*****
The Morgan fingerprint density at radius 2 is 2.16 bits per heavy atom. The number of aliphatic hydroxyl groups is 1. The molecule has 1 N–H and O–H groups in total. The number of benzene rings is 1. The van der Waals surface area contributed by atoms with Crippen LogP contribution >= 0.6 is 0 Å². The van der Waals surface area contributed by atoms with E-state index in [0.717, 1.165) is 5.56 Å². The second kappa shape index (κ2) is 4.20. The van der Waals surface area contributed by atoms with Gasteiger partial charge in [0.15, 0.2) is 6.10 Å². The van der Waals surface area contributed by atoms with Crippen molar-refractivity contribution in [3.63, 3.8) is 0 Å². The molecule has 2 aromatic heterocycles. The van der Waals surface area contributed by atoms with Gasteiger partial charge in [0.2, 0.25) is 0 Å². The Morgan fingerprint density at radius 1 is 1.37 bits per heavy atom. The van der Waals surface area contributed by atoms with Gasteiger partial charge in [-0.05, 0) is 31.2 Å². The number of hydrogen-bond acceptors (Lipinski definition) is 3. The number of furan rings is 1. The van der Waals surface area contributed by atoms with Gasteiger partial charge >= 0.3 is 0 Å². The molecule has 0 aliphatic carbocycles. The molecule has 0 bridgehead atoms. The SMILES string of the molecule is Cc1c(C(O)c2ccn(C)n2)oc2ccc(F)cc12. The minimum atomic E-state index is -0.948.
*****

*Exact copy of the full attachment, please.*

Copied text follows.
The Morgan fingerprint density at radius 2 is 2.16 bits per heavy atom. The number of aliphatic hydroxyl groups is 1. The molecule has 1 N–H and O–H groups in total. The number of benzene rings is 1. The van der Waals surface area contributed by atoms with Crippen LogP contribution >= 0.6 is 0 Å². The van der Waals surface area contributed by atoms with E-state index in [0.717, 1.165) is 5.56 Å². The second kappa shape index (κ2) is 4.20. The van der Waals surface area contributed by atoms with Gasteiger partial charge in [0.15, 0.2) is 6.10 Å². The van der Waals surface area contributed by atoms with Crippen molar-refractivity contribution in [3.63, 3.8) is 0 Å². The molecule has 2 aromatic heterocycles. The van der Waals surface area contributed by atoms with Gasteiger partial charge in [0.2, 0.25) is 0 Å². The Morgan fingerprint density at radius 1 is 1.37 bits per heavy atom. The van der Waals surface area contributed by atoms with Gasteiger partial charge in [-0.05, 0) is 31.2 Å². The number of hydrogen-bond acceptors (Lipinski definition) is 3. The number of furan rings is 1. The van der Waals surface area contributed by atoms with Gasteiger partial charge >= 0.3 is 0 Å². The molecule has 0 aliphatic carbocycles. The molecule has 0 bridgehead atoms. The SMILES string of the molecule is Cc1c(C(O)c2ccn(C)n2)oc2ccc(F)cc12. The minimum atomic E-state index is -0.948.